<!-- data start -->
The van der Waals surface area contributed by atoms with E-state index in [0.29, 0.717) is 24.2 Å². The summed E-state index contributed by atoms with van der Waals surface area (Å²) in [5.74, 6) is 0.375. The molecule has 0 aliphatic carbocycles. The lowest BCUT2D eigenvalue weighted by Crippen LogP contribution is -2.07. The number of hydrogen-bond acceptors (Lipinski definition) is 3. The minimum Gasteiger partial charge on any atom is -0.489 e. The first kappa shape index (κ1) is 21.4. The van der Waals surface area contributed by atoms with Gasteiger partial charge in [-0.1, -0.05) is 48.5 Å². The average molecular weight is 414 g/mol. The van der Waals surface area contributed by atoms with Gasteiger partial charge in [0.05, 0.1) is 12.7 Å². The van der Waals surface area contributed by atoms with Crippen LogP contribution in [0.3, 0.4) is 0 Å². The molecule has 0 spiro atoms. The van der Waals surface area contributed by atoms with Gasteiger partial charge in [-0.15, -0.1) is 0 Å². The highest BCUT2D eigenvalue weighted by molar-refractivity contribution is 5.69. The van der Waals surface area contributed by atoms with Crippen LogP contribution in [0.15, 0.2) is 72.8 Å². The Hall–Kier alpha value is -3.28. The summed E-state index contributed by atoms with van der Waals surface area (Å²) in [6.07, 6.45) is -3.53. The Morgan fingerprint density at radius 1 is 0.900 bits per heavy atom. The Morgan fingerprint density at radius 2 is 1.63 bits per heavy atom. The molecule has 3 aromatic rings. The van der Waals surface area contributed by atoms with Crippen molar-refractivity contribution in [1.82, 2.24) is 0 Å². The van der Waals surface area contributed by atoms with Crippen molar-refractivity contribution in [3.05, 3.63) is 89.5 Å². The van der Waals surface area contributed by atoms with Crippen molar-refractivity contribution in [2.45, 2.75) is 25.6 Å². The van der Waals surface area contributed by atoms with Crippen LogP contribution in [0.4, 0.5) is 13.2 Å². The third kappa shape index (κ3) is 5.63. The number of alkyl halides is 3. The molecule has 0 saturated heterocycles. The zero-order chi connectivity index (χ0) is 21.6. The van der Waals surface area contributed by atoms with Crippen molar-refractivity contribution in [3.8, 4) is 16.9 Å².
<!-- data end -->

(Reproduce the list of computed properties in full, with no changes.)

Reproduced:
The van der Waals surface area contributed by atoms with E-state index in [0.29, 0.717) is 24.2 Å². The summed E-state index contributed by atoms with van der Waals surface area (Å²) in [5.74, 6) is 0.375. The molecule has 0 aliphatic carbocycles. The lowest BCUT2D eigenvalue weighted by Crippen LogP contribution is -2.07. The number of hydrogen-bond acceptors (Lipinski definition) is 3. The minimum Gasteiger partial charge on any atom is -0.489 e. The first kappa shape index (κ1) is 21.4. The van der Waals surface area contributed by atoms with Gasteiger partial charge in [-0.1, -0.05) is 48.5 Å². The average molecular weight is 414 g/mol. The van der Waals surface area contributed by atoms with Gasteiger partial charge in [0.05, 0.1) is 12.7 Å². The van der Waals surface area contributed by atoms with Crippen LogP contribution in [0.3, 0.4) is 0 Å². The molecule has 0 spiro atoms. The van der Waals surface area contributed by atoms with Gasteiger partial charge in [-0.15, -0.1) is 0 Å². The highest BCUT2D eigenvalue weighted by molar-refractivity contribution is 5.69. The van der Waals surface area contributed by atoms with Crippen LogP contribution in [0.15, 0.2) is 72.8 Å². The Hall–Kier alpha value is -3.28. The summed E-state index contributed by atoms with van der Waals surface area (Å²) in [6.07, 6.45) is -3.53. The Morgan fingerprint density at radius 1 is 0.900 bits per heavy atom. The Morgan fingerprint density at radius 2 is 1.63 bits per heavy atom. The molecule has 3 aromatic rings. The van der Waals surface area contributed by atoms with Crippen molar-refractivity contribution in [1.82, 2.24) is 0 Å². The van der Waals surface area contributed by atoms with Crippen molar-refractivity contribution in [3.05, 3.63) is 89.5 Å². The van der Waals surface area contributed by atoms with Crippen molar-refractivity contribution in [2.45, 2.75) is 25.6 Å². The van der Waals surface area contributed by atoms with Crippen LogP contribution in [0.4, 0.5) is 13.2 Å². The third kappa shape index (κ3) is 5.63. The number of alkyl halides is 3. The molecule has 0 saturated heterocycles. The zero-order chi connectivity index (χ0) is 21.6. The van der Waals surface area contributed by atoms with Crippen molar-refractivity contribution in [3.8, 4) is 16.9 Å².